Science and Faith Between Observance and Censorship: Rare Books from the Libraries of Campania from XVI to XVIII Centuries
February 17 – May 18, 2007
Four libraries from the Region of Campania of Italy loaned an impressive collection of rare books that were listed on the now infamous Index Librorum Prohibitorum (List of Forbidden Books). The works illustrate the wide range of writings in science and faith that were banned by the Roman Catholic Church between 1563 and 1765. The 158 exhibited books illustrate the religious anxiety of the Church following the Reformation as well as the intellectual flourishing of the Italian Renaissance and include the works of great minds, such as Copernicus, Euclid, Galileo, and Duns Scotus.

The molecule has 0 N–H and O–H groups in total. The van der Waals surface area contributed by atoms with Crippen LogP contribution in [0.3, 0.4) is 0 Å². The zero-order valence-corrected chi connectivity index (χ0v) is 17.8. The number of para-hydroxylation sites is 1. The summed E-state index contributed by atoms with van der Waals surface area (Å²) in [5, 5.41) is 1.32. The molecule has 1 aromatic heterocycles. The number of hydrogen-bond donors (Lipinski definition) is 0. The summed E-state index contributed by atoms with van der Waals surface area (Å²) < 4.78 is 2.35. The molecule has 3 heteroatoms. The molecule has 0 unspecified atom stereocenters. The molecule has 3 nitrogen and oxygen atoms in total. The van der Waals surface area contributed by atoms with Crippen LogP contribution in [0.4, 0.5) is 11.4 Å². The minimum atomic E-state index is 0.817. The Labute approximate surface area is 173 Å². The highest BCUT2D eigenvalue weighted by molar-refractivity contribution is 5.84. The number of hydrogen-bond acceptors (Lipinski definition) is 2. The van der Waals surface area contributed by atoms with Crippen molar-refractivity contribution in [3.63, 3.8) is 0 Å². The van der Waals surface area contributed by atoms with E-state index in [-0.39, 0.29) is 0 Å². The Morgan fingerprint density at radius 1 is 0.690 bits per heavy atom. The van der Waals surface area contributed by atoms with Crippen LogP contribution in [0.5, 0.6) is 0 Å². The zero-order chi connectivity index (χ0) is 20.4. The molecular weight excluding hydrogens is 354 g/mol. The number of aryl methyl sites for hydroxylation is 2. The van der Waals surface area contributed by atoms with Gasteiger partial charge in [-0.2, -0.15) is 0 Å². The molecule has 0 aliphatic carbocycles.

The exhibition was curated by Dr. Loredana Conti, superintendent at the Beni Librari, Regione Campania along with Dr. Roberto Severino, professor emeritus of Italian and faculty of languages and linguistics at Georgetown University. Regione Campania libraries participating in the loan of these rare volumes were: Biblioteca Universitaria Statale, Napoli; Biblioteca San Francesco del Convento di San Francesco, Vico Equense, Naples; Biblioteca Provinciale di Salerno; and Biblioteca Fra Landolfo Caracciolo, Naples.
The exhibition was organized with the generous sponsorship of the Region of Campania, Italy, through the coordination and assistance of Italian Muse, Washington, D.C., and Rome, Italy. It was also sponsored in part by the Istituto Italiano di Cultura Chicago with generous support from the Illinois Arts Council.
Image: Giuseppe Scala, Ephemerides, 1559. Courtesy of Fordham University.